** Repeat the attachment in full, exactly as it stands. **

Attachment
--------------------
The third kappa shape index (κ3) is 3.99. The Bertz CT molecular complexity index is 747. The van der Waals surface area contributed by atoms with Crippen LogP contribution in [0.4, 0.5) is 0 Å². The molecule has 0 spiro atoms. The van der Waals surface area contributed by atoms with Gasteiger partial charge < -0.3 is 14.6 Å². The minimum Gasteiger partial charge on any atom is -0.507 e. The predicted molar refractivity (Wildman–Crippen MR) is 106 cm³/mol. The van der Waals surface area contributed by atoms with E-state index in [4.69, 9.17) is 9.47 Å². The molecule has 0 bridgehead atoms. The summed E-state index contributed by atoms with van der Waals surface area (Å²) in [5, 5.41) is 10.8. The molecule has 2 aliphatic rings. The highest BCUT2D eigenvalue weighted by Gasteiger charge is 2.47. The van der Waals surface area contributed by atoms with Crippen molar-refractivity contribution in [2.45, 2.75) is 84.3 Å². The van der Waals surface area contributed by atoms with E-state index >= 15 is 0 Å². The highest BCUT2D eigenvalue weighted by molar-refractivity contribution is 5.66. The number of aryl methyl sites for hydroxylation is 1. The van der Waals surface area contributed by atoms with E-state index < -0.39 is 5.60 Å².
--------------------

The third kappa shape index (κ3) is 3.99. The Bertz CT molecular complexity index is 747. The van der Waals surface area contributed by atoms with Crippen LogP contribution in [0.4, 0.5) is 0 Å². The molecule has 0 spiro atoms. The van der Waals surface area contributed by atoms with Gasteiger partial charge < -0.3 is 14.6 Å². The minimum Gasteiger partial charge on any atom is -0.507 e. The predicted molar refractivity (Wildman–Crippen MR) is 106 cm³/mol. The van der Waals surface area contributed by atoms with E-state index in [4.69, 9.17) is 9.47 Å². The molecule has 0 bridgehead atoms. The summed E-state index contributed by atoms with van der Waals surface area (Å²) in [5, 5.41) is 10.8. The molecule has 2 aliphatic rings. The highest BCUT2D eigenvalue weighted by Gasteiger charge is 2.47. The van der Waals surface area contributed by atoms with Crippen molar-refractivity contribution in [2.45, 2.75) is 84.3 Å². The van der Waals surface area contributed by atoms with E-state index >= 15 is 0 Å². The highest BCUT2D eigenvalue weighted by molar-refractivity contribution is 5.66. The number of aryl methyl sites for hydroxylation is 1. The van der Waals surface area contributed by atoms with E-state index < -0.39 is 5.60 Å².